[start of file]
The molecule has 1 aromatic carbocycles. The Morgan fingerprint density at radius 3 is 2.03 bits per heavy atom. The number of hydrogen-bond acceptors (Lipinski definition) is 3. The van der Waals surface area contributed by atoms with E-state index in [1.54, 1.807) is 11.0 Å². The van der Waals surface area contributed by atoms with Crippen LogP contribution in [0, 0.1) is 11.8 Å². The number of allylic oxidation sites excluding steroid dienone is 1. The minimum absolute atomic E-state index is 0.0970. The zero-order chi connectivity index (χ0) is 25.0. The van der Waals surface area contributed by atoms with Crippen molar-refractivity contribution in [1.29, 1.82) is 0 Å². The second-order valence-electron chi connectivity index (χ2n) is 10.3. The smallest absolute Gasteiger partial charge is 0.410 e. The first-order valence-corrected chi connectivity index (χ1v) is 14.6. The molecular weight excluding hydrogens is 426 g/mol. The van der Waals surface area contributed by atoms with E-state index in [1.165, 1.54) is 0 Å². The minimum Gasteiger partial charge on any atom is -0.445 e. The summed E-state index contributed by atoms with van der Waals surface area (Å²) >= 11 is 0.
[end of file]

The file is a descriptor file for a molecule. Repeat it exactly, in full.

The molecule has 1 aromatic carbocycles. The Morgan fingerprint density at radius 3 is 2.03 bits per heavy atom. The number of hydrogen-bond acceptors (Lipinski definition) is 3. The van der Waals surface area contributed by atoms with E-state index in [1.54, 1.807) is 11.0 Å². The van der Waals surface area contributed by atoms with Crippen LogP contribution in [0, 0.1) is 11.8 Å². The number of allylic oxidation sites excluding steroid dienone is 1. The minimum absolute atomic E-state index is 0.0970. The zero-order chi connectivity index (χ0) is 25.0. The van der Waals surface area contributed by atoms with Crippen molar-refractivity contribution in [1.29, 1.82) is 0 Å². The second-order valence-electron chi connectivity index (χ2n) is 10.3. The smallest absolute Gasteiger partial charge is 0.410 e. The first-order valence-corrected chi connectivity index (χ1v) is 14.6. The molecular weight excluding hydrogens is 426 g/mol. The van der Waals surface area contributed by atoms with E-state index in [1.165, 1.54) is 0 Å². The minimum Gasteiger partial charge on any atom is -0.445 e. The summed E-state index contributed by atoms with van der Waals surface area (Å²) >= 11 is 0.